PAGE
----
Published on November 23rd, 2012 | by Fia Raboy0
Wasabi Mayo Ahi & Braised Beef Tongue @ Wa Dining Okan
Wa Dining Okan: Not Your Typical Japanese Feast
Dinner at this Convoy spot may be a pedestrian day to other customers. On one Thursday night my best friend and I celebrated her belated birthday to cuisine familiar to a common person’s ear when only mentioned, “Japanese.” No denying: please tell me that the automatic response to “Japanese food” is not something like (traditional) sushi, ramen, teriyaki, gyoza, or tempura.
Wa Dining Okan, as far as this particular experience, reminded me more closely to countless Asian cuisines that welcome sharing on the plates, also known as going family-style. The key differences, though, are that portions may not be as benevolent like how Mongolian beef, Pad Thai, Asian curries, or lechon kawali are served. However, their executions are honed with more finesse—and with love–rather than being haphazardly unloaded with tongs.
The inside of Wa Dining Okan was created intentionally to be homey–a mellow, woodsy atmosphere with appropriate dim lighting to hinder any external chaos as a result of difficult parking and, instead, emphasize on family ties, friendship, food, and a flow of sake in some parties. In fact, “Okan” casually means “Mom,” so naming this restaurant certainly was not coincidence. With that in mind the birthday girl and I sat upon their square-shaped bar, with the kitchen right behind it, and besides picking only one item off their everyday dinner menu, we took the unconventional route of ordering 3 items from their separate, seasonal menu.
So, Let’s Get Started with…
Gobo Salad ($6.50): Under their regular list, thinking that one order might be scanty for us, I told the waitress we’d like two. Dead wrong. As soon as we saw our waitress handling piled-high fried onion strings conically shaped atop of our salad, I quickly responded to her that one is enough. Thank goodness they did not build another batch; otherwise we would have either forego one of the tapas or possibly suffered that extra $6.50 to realistically take home. Whether with chopsticks or a fork, eating these fresh, crisp, and lightly tangy veggies was almost like an edible Jenga; we would have carefully picked the right onion fritter to maintain its fragile position. Since this place has a somewhat classy yet energetic vibe, but with an utmost respectful environment, we sensibly took the golden brown strings from the top and then neatly place it on our own saucers before digging in.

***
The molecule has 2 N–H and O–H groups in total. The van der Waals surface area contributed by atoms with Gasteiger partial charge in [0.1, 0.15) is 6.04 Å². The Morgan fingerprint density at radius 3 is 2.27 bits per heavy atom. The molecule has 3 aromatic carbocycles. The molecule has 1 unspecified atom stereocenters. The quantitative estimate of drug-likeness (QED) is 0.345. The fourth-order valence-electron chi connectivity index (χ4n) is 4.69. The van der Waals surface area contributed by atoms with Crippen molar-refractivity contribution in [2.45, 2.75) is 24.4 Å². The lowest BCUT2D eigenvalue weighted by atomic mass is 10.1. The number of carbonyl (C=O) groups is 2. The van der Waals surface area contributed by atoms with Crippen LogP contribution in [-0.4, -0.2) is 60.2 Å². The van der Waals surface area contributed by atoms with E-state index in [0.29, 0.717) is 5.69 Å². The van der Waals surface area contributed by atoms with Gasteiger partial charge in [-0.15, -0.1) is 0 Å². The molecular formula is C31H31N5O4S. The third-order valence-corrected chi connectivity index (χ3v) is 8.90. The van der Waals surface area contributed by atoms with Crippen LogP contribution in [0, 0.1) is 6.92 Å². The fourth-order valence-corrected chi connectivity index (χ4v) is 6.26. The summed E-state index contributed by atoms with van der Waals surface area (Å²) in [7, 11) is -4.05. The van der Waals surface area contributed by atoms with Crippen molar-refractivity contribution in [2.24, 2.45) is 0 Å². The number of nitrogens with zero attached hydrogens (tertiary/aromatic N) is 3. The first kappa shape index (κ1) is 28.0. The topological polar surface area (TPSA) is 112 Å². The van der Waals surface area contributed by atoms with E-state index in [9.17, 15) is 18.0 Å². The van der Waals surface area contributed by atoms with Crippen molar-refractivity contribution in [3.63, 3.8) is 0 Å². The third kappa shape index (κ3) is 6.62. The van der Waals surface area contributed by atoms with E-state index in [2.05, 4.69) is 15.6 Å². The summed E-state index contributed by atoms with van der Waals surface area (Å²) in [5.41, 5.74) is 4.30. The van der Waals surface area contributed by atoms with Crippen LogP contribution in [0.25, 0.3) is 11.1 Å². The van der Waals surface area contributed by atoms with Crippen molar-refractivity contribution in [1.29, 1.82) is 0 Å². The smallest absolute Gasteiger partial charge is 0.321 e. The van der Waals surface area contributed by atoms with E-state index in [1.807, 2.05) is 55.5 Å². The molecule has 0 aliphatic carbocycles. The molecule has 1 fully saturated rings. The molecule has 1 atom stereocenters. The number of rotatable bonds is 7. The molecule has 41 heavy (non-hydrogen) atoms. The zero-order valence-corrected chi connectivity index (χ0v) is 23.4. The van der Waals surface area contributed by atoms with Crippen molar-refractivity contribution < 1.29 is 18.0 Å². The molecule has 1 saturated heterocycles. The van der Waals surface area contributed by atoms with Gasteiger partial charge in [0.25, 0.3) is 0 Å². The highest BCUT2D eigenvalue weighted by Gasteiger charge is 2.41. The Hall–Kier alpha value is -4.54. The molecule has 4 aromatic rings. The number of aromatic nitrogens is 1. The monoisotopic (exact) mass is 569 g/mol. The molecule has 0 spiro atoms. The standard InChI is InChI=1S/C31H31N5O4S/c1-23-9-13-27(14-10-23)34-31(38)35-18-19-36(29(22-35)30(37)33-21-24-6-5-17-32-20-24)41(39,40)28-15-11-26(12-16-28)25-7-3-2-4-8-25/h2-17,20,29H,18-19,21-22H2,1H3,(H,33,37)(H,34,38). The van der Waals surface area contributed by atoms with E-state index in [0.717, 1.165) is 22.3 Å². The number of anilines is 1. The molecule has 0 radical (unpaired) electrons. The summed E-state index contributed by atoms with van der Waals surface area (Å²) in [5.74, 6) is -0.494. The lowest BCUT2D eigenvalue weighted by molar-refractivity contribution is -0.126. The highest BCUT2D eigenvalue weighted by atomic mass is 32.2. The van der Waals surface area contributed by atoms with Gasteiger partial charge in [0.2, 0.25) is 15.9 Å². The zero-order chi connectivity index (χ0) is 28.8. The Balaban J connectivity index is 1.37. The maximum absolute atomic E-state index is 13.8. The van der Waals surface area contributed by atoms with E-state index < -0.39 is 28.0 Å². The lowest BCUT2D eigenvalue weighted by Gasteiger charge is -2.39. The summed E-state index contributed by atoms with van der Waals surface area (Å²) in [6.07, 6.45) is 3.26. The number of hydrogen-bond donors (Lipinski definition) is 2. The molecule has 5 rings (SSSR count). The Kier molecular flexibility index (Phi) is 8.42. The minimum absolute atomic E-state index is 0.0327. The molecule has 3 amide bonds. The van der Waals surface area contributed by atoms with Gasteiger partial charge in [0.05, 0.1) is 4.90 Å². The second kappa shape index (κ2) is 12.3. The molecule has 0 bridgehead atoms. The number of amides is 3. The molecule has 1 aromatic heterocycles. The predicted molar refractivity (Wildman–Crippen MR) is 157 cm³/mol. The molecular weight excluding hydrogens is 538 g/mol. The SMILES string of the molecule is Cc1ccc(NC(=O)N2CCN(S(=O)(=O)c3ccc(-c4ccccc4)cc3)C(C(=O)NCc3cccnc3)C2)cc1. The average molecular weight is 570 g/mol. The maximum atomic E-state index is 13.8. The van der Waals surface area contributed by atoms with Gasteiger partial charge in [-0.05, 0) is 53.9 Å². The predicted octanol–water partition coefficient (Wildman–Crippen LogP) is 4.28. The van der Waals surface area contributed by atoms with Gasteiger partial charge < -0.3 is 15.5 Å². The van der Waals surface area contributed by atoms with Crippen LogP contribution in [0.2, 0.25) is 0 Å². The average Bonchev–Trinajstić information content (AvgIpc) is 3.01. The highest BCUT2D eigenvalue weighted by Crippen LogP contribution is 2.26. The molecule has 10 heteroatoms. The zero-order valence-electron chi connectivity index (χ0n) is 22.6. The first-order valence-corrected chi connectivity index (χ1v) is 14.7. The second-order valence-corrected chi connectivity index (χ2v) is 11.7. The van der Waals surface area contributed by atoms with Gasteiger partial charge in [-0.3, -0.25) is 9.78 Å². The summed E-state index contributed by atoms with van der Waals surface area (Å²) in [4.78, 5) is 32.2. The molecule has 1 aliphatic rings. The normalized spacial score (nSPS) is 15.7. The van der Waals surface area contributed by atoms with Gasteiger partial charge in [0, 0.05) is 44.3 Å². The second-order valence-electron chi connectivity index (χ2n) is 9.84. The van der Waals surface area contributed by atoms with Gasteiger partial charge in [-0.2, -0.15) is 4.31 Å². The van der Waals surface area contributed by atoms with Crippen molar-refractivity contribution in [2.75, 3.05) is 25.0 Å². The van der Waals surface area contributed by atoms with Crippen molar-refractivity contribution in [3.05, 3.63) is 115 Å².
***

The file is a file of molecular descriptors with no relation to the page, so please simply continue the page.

Meanwhile, On the Names of Dishes Stifled With…
Monk Fish Liver and Eggplant with Sweet Miso and Balsamic Vinegar ($7): With the California ban of foie gras still enforced, this was a splendid alternative—if not replacement—for being uniquely creamy and savory. The deepness and dimension from that burgundy-colored sauce ameliorated further for both of that lightly flavored delicacy and the soft slices of eggplant.
Grilled Braised Beef Tongue and Red Wine with Cheese ($8.50): Trust me; there is nothing eccentric about tongue, taste-wise. It had the clear taste of beefiness, and it’s like any other cow skeletal muscle, i.e. bovine meat. Tweaking my sentence, tongue is a muscle, only with taste buds. Plus, it’s practically a Japanese pot roast casserole which generously allowed glob of melted, gooey, and comfortably delicious white cheese. Altogether with that wine this entrée delivered a rich and down-to-earth feeling, prancing around our own tongues.
Raw Tuna Cubes and Avocado Mixed with Wasabi Mayo ($6): These automatically reminded me of ahi poke, but with obvious creaminess. They’re bite-sized, tender, and delicately bold with the wasabi accent, but I thought this goodness could have been more agreeable with the price if we got about 1/3 more than the actual portion.
And Something Else Caught My Attention, Besides the Food
Right before we left, I went to their unisex bathroom and, being American-cultured and a virgin of Japan travelling, I was fascinated that their latrine featured these unusual yet interesting “perks” that had buttons that led to, in PG-rated words, special bottom-cleansing. If you have seen the movie Cars 2, I think you would know my drift about the porcelain setup, without the subsequent, unprecedented drama. That said, with the all-around contemporary milieu and inviting service, step outside the maki and ramen box and make Wa Dining Okan and your own dining experience proud.
Wa Dining Okan
3860 Convoy St. #110
San Diego, CA 92111